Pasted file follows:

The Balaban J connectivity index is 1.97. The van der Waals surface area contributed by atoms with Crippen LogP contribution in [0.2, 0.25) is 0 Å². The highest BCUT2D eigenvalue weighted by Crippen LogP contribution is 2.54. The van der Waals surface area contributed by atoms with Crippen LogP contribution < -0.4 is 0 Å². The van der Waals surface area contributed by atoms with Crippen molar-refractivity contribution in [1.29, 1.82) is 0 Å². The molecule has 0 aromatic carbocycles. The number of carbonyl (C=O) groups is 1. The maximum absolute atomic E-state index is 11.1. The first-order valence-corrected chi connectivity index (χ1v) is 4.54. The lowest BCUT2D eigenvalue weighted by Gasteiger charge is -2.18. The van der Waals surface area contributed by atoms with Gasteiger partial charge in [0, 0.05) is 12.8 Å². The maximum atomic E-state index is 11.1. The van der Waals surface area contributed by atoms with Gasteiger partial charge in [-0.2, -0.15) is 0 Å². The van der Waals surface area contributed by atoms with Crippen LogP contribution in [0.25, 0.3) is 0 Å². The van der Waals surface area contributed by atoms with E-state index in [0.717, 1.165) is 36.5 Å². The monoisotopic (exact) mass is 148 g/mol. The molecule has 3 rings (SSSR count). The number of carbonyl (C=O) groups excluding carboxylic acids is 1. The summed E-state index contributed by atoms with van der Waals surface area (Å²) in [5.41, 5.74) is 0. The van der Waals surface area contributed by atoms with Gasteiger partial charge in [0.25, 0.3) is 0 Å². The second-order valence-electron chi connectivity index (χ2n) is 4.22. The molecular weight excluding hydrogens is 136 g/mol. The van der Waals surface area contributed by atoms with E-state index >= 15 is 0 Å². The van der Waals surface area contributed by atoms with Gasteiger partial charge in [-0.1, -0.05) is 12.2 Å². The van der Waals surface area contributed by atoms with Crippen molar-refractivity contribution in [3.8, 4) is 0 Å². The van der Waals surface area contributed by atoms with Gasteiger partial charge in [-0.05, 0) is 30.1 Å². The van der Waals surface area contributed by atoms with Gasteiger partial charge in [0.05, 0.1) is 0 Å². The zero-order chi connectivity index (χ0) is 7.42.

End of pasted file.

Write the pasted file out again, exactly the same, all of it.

The Balaban J connectivity index is 1.97. The van der Waals surface area contributed by atoms with Crippen LogP contribution in [0.2, 0.25) is 0 Å². The highest BCUT2D eigenvalue weighted by Crippen LogP contribution is 2.54. The van der Waals surface area contributed by atoms with Crippen LogP contribution < -0.4 is 0 Å². The van der Waals surface area contributed by atoms with Crippen molar-refractivity contribution in [1.29, 1.82) is 0 Å². The molecule has 0 aromatic carbocycles. The number of carbonyl (C=O) groups is 1. The maximum absolute atomic E-state index is 11.1. The first-order valence-corrected chi connectivity index (χ1v) is 4.54. The lowest BCUT2D eigenvalue weighted by Gasteiger charge is -2.18. The van der Waals surface area contributed by atoms with Gasteiger partial charge in [0, 0.05) is 12.8 Å². The maximum atomic E-state index is 11.1. The van der Waals surface area contributed by atoms with Gasteiger partial charge in [-0.2, -0.15) is 0 Å². The van der Waals surface area contributed by atoms with Crippen LogP contribution in [0.25, 0.3) is 0 Å². The van der Waals surface area contributed by atoms with E-state index in [0.717, 1.165) is 36.5 Å². The monoisotopic (exact) mass is 148 g/mol. The molecule has 3 rings (SSSR count). The number of carbonyl (C=O) groups excluding carboxylic acids is 1. The summed E-state index contributed by atoms with van der Waals surface area (Å²) in [5.41, 5.74) is 0. The van der Waals surface area contributed by atoms with Gasteiger partial charge in [0.25, 0.3) is 0 Å². The second-order valence-electron chi connectivity index (χ2n) is 4.22. The molecular weight excluding hydrogens is 136 g/mol. The van der Waals surface area contributed by atoms with E-state index >= 15 is 0 Å². The van der Waals surface area contributed by atoms with Gasteiger partial charge in [-0.1, -0.05) is 12.2 Å². The van der Waals surface area contributed by atoms with Crippen molar-refractivity contribution in [3.8, 4) is 0 Å². The van der Waals surface area contributed by atoms with Gasteiger partial charge in [-0.05, 0) is 30.1 Å². The van der Waals surface area contributed by atoms with Gasteiger partial charge in [0.05, 0.1) is 0 Å². The zero-order chi connectivity index (χ0) is 7.42.